In 1970, Alvin Toffler wrote Future Shock. It is one of the most far reaching and prophetic books ever written.
Toffler, who at 84 is still thinking and writing about the future, dissected the exponentially growing rate of change and the impact it would have on psyches and society. According to Toffler, as knowledge grows at faster and faster rates, people know less and less of the knowable universe, and with that comes a dramatic impact on the ability of people to feel grounded and secure in the world around them.
Over the past decade, this has hit full force for writers, publishers and others who live in a world of words. The internet, the demise of brick and mortar book stores, and the the growth of ebooks have changed publishing and writing forever.
Publishing and writing is experiencing much of what the music industry encountered a decade ago with streaming, Napster, infringement lawsuits, and finally Itunes andIpods. It was the genius of Steve Jobs and his little devise that showed the industry a way to make money in the age of portable digital music.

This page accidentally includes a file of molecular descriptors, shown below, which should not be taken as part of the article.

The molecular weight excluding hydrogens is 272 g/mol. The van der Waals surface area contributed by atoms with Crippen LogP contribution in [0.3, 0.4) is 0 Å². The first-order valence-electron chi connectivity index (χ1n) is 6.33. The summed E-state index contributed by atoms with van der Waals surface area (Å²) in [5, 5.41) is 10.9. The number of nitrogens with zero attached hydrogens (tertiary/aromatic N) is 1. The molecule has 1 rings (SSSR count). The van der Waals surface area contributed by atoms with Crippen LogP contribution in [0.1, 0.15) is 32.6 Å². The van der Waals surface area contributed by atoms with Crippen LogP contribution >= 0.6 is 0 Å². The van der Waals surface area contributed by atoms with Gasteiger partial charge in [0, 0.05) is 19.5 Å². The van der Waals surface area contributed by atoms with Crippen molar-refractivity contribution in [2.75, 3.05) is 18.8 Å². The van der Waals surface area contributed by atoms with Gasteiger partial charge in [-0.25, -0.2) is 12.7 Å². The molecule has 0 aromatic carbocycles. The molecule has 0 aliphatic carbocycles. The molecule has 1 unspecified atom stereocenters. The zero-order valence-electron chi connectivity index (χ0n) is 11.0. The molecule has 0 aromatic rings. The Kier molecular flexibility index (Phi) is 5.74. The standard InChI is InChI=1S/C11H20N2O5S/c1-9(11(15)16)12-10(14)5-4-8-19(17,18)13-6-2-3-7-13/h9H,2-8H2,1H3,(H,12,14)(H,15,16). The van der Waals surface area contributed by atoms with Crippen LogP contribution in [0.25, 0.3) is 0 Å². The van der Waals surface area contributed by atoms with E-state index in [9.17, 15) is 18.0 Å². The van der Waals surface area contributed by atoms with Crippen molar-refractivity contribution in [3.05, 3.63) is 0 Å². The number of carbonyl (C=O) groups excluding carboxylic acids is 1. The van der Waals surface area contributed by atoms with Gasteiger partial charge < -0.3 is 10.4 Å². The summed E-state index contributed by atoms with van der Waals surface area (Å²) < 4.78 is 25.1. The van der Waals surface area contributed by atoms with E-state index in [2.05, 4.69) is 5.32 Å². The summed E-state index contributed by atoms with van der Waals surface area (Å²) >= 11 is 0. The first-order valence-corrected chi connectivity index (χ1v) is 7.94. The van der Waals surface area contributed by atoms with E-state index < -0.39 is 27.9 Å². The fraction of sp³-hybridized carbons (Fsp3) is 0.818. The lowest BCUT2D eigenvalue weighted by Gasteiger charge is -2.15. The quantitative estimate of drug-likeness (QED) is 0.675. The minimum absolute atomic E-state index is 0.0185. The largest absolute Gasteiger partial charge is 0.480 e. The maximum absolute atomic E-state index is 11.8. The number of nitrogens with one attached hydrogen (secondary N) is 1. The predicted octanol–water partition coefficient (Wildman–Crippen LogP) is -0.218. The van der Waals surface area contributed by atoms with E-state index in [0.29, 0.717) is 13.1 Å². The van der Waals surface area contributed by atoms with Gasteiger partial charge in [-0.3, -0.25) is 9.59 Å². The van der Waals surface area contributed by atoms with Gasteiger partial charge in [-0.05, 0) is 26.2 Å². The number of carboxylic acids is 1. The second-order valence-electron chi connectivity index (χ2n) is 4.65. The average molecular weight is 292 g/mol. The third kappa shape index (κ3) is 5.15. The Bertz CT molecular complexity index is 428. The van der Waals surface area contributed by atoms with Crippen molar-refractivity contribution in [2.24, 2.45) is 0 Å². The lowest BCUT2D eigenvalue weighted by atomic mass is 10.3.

Kindle and Amazon have slipped into the place Steve Jobs created within the music business. We have seen the future and it is digital. Hell, we are in the future.
Which brings us to writing, publishing and copyright in our electronic future. Tim Parks has written a wonderful essay, "Does Copyright Matter," in the New York Times Book Review. The article challenges writers -- and everyone -- to think about the concept of copyright in this modern world. It's not a new battle. As Parks points out, Charles Dickens battled his own unauthorized versions. But today's landscape is much different.
In today's world, it is so easy to find something on the internet, to copy and paste with a couple of clicks, and post whatever you find, no matter how extensive, to the entire world. In such a world, what does copyright mean?
In this digital present, we need to ask two important questions:
(1) Are we ourselves guilty of this unthinking use of the intellectual property of others; and
(2) Are we degrading the value of our intellectual work product, imbuing upcoming generations with a value system that says "if it's on the internet, I can use it."
I don't have a crystal ball and cannot see the future - certainly not as well as Alvin Toffler. But for those of us who write, it is worth some thought.